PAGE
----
The colonists did not take kindly at all to this. The traders resented the excise regime, while highly literate Boston, with its lively and intimate political culture, took the 1765 Stamp Act’s tax on paper as a personal affront. Rioting and general unrest ensued. The Act was repealed after fierce debate in the House of Commons, but by that stage Britain’s standing in the colonies was at an altogether new low.

The duties regime continued to grow - repeal of the Stamp Act notwithstanding – and now became increasingly militarised. The colonists reacted with import boycotts, violent unrest, and general disobedience and protest. Lord North’s incoming administration of 1770 repealed most of the objectionable duties but, fatefully, retained one, that on tea.

The international trading relationship envisaged by the founders of the East India Company (hereafter “EIC”) in 1600 had not developed according to plan. India’s own manufactured goods were quite sophisticated enough, a good deal more so that Britain’s in fact, and no inferior British imports were required. Instead, India exported its textiles to England, taking only silver in return. The dazzling ‘calicoes’ arrived in vast quantities (more on this later) causing English manufacturers to beg for protection from the competition. The company therefore switched to shipping tea, but was undercut in that market by Dutch traders. EIC stock began to collapse, with huge debts to the government piling up for unpaid customs and military protection. The solution was to eliminate tea duties in England, thus slashing the price and making the product more competitive. The duties would however remain in the colonies, as the assertion of London’s sovereign right to levy taxes in its Empire. It was a right not recognised in Boston. Once again, Americans were being taxed without the consent of their popular assemblies. It led to the “Boston Tea Party” where imported tea stocks were smashed and dumped in the harbour by a mob dressed, with notable lack of self-awareness, as native Americans, complete with blacked-up faces. But more than this, it was anger at Britain’s response to these events – the military occupation of Boston and the closing down of its port until losses were compensated – that lit the revolutionary spark.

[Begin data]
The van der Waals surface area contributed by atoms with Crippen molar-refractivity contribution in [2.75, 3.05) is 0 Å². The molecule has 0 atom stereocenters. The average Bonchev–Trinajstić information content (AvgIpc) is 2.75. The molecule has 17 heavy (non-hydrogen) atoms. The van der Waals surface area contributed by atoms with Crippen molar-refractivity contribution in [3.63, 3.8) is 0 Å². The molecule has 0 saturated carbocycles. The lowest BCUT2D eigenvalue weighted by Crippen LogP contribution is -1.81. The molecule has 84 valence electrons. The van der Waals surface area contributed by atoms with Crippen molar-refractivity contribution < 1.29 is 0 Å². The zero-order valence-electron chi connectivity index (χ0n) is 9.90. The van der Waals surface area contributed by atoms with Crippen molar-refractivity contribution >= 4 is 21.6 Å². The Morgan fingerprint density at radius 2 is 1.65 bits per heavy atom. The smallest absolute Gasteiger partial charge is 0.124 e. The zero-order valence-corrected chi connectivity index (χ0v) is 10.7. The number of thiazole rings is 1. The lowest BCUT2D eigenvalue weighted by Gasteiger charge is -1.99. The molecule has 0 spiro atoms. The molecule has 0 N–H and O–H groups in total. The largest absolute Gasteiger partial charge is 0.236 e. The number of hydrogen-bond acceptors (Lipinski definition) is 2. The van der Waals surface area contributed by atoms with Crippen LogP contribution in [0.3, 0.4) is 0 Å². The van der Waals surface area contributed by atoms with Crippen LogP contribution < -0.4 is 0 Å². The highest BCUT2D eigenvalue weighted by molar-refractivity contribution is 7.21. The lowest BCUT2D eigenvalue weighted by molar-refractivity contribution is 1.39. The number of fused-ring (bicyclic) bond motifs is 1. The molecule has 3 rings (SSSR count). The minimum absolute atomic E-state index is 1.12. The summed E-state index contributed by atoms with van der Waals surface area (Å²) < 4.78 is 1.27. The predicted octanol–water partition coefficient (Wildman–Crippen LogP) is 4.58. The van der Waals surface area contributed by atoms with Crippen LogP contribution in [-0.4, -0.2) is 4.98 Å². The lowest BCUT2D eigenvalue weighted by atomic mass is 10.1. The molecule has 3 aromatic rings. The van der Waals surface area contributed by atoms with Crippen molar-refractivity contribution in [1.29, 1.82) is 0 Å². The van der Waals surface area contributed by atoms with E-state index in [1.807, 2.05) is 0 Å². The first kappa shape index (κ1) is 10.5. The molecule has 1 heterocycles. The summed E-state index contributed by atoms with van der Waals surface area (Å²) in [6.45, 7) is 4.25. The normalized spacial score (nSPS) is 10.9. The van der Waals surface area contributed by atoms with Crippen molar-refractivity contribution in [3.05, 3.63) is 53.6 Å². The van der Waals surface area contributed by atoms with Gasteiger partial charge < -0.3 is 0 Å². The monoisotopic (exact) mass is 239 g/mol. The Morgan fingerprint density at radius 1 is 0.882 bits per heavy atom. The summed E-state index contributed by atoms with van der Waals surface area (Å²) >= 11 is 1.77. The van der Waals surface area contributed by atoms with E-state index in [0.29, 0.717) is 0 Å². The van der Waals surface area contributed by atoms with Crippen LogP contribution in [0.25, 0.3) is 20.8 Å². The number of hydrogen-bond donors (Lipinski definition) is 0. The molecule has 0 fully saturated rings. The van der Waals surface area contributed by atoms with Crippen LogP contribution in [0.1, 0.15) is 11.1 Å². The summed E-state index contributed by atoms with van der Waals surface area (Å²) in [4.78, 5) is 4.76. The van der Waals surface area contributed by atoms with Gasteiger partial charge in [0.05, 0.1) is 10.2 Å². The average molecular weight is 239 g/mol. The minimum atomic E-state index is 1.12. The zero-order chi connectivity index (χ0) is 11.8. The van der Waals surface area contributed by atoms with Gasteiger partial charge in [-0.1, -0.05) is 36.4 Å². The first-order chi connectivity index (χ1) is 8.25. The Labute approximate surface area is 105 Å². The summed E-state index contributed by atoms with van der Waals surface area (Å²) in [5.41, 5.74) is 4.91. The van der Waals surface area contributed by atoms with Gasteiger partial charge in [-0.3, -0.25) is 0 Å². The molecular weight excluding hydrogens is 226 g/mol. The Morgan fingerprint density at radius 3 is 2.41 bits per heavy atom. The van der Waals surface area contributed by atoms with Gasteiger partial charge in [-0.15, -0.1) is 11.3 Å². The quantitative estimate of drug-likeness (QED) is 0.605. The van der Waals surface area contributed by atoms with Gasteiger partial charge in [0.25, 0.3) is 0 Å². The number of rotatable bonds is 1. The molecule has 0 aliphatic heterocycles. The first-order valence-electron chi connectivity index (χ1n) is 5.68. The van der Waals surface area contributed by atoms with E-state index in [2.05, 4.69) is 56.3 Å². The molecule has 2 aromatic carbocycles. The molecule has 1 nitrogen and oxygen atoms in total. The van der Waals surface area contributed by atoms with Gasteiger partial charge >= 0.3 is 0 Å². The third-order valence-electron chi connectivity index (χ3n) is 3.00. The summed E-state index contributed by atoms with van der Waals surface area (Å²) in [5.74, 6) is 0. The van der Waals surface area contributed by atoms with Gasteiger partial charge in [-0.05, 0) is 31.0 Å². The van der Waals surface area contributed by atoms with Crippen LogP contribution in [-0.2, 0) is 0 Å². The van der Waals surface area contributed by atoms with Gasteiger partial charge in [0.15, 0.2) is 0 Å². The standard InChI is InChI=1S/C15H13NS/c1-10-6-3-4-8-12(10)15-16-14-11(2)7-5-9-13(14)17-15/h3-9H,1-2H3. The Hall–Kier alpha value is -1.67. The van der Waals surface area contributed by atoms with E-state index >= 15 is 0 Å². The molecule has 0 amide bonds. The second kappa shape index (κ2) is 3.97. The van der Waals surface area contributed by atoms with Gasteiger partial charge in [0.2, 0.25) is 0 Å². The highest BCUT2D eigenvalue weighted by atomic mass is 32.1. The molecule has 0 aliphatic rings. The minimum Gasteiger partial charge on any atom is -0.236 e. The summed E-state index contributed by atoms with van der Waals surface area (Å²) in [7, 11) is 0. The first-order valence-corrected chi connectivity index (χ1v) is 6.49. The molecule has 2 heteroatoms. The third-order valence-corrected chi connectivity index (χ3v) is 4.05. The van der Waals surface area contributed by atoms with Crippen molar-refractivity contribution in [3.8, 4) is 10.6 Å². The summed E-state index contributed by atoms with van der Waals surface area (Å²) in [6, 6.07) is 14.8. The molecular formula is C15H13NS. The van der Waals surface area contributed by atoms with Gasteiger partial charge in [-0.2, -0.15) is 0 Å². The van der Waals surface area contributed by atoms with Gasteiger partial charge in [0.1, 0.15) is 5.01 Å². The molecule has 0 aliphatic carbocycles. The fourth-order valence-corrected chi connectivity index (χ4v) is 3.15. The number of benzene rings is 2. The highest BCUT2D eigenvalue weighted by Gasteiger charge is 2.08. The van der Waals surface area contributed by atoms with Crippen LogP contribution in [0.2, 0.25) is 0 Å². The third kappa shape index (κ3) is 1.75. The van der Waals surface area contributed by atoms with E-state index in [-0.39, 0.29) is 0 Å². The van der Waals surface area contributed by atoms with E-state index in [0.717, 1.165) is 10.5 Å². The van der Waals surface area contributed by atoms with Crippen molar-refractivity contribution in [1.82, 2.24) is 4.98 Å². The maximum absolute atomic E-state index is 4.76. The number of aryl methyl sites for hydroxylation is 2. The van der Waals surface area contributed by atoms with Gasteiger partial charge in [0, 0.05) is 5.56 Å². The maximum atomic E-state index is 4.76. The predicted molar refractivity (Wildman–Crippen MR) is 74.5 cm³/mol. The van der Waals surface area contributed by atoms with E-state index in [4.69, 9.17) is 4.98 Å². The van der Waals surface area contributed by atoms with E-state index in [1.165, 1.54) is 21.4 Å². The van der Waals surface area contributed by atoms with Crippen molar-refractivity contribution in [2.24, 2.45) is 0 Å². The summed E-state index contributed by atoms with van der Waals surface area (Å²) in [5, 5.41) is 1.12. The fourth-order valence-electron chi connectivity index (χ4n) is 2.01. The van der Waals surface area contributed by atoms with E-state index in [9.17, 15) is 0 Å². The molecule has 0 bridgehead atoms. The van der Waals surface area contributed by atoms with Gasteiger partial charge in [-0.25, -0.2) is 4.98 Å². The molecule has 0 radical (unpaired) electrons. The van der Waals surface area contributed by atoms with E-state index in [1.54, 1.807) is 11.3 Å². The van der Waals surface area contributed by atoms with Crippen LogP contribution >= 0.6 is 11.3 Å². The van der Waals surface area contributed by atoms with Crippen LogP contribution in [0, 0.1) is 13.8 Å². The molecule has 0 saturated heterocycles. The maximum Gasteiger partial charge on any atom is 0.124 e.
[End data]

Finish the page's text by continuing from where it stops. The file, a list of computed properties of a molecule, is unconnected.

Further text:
Even during the war, demands for outright American independence were not inevitable. At least at first, the colonists sought autonomy within the empire in accordance with the patriotic myth of English-British history as a narrative of liberty unfolding. They found that the myth was just that. George III and his government rejected all demands, expecting nothing less than total surrender and obedience. It was Britain’s failure to live up to the patriotic mythology that resulted in its loss of the American colonies and with them much of the advantage gained in the Seven Years War with France.